LYNEMOUTH Parish Council has approved a proposal from the Rotary Club of Ashington for planting purple spring-flowering crocus bulbs at the Pit Wheel Mining Memorial or other suitable locations in Lynemouth.
The Rotary Club of Ashington has joined forces with the Parish Council and will be buying the 5,000 crocus corms to publicise Rotary’s ‘Purple4Polio’ campaign to eradicate polio.
Crocus tommasinianus, the woodland crocus, often referred to as 'tommies', were named after the botanist Muzio G. Spirito de Tommasini (1794-1879), who was Mayor of the city of Trieste. They are early or snow crocuses and are amongst the first to bloom.
The President Elect of the Rotary Club of Ashington, Revd. E. H. (Ted) Marley, OBE, said: “This initiative is designed to educate young people about the devastating disease of Polio and how Rotary is working to eradicate it from the world. As part of our campaign and fundraising Ashington Rotary Club will be planting crocuses in Lynemouth to highlight the existence of this devastating disease, especially to local school children.”
Parish Council Chairman, Councillor Elizabeth (Liz) Dunn said: “Planting spring-flowering bulbs at the Pit Wheel Mining Memorial or other suitable locations in late summer or autumn will provide a carpet of colour in Lynemouth next spring and year after year, and will look fantastic planted in a large group. Don’t step on our purple crocuses. They represent something very special.”
The Parish Council now needs some volunteers from the community to get involved in the mass planting this autumn. The bulbs should be planted from early autumn, preferably by the end of September.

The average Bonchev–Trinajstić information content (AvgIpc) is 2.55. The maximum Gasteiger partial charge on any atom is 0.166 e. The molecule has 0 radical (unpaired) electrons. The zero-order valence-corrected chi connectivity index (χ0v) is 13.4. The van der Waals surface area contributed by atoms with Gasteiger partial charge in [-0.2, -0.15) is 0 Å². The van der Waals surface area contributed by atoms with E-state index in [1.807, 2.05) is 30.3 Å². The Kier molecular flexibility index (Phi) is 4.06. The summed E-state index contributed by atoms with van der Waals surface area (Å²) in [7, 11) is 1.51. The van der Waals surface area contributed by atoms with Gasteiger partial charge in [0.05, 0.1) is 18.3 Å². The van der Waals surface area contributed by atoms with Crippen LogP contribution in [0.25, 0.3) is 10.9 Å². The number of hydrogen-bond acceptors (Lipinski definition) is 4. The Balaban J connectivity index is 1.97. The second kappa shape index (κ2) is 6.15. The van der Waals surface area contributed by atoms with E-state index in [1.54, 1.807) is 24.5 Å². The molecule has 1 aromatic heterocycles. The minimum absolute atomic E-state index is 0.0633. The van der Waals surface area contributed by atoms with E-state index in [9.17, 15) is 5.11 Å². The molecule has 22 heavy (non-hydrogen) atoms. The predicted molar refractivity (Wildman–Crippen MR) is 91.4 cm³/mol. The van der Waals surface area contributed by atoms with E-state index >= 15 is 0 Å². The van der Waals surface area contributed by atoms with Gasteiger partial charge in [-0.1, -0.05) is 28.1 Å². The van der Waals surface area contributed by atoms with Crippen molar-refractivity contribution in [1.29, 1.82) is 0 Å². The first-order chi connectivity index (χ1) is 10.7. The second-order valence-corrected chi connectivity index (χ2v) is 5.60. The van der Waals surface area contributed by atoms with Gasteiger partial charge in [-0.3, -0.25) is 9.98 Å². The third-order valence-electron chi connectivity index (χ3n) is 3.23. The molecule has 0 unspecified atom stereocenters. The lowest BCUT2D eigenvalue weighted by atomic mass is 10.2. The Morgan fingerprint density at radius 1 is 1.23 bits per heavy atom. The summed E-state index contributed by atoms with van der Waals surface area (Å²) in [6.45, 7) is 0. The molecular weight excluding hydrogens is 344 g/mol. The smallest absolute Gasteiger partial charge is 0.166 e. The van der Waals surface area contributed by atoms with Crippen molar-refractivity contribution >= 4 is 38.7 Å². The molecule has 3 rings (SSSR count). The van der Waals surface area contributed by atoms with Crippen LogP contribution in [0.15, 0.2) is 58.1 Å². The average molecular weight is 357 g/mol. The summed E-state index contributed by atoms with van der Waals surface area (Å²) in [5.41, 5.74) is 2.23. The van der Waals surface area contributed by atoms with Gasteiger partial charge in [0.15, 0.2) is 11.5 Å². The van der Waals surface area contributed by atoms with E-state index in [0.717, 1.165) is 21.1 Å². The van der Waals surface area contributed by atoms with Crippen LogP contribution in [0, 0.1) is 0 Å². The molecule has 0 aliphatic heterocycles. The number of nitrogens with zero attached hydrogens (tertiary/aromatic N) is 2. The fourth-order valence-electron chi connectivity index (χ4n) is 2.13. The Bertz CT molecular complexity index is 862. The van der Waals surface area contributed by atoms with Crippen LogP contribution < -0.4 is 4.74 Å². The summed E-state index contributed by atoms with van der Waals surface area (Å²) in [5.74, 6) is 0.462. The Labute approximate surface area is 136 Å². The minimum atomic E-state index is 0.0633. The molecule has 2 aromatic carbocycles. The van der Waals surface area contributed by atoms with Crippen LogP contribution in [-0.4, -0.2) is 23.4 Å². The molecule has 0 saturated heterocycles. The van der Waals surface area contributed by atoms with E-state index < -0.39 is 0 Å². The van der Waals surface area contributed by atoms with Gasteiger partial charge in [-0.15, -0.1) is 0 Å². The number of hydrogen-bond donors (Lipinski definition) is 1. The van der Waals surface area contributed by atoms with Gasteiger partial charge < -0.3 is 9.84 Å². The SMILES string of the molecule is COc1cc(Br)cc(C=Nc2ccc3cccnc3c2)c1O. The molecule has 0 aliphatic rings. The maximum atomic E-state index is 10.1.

A link could be made with the new Head of William Leech Campus Northumberland Church of England Academy involving pupils and students, parents, teachers and school staff.
You can help by contacting the Parish Clerk by email: firstname.lastname@example.org or telephone: 07788 111729.
A purple crocus is the adopted emblem of Rotary Club International’s campaign to eradicate polio worldwide. Crocuses were chosen as the emblem as the purple colour matches the colour of the dye painted on children’s hands after they had been immunised.
The amazing progress of the campaign started in 1985 and has raised hundreds of millions of pounds with the Gates Foundation grant matching. The money goes to finance the immunisation programme which has almost eradicated polio worldwide with only one case reported in the whole of last year. The end goal is now insight, but complacency is now the fear. Africa could about to be declared polio free with Asia and Afghanistan coming close, but are not there yet.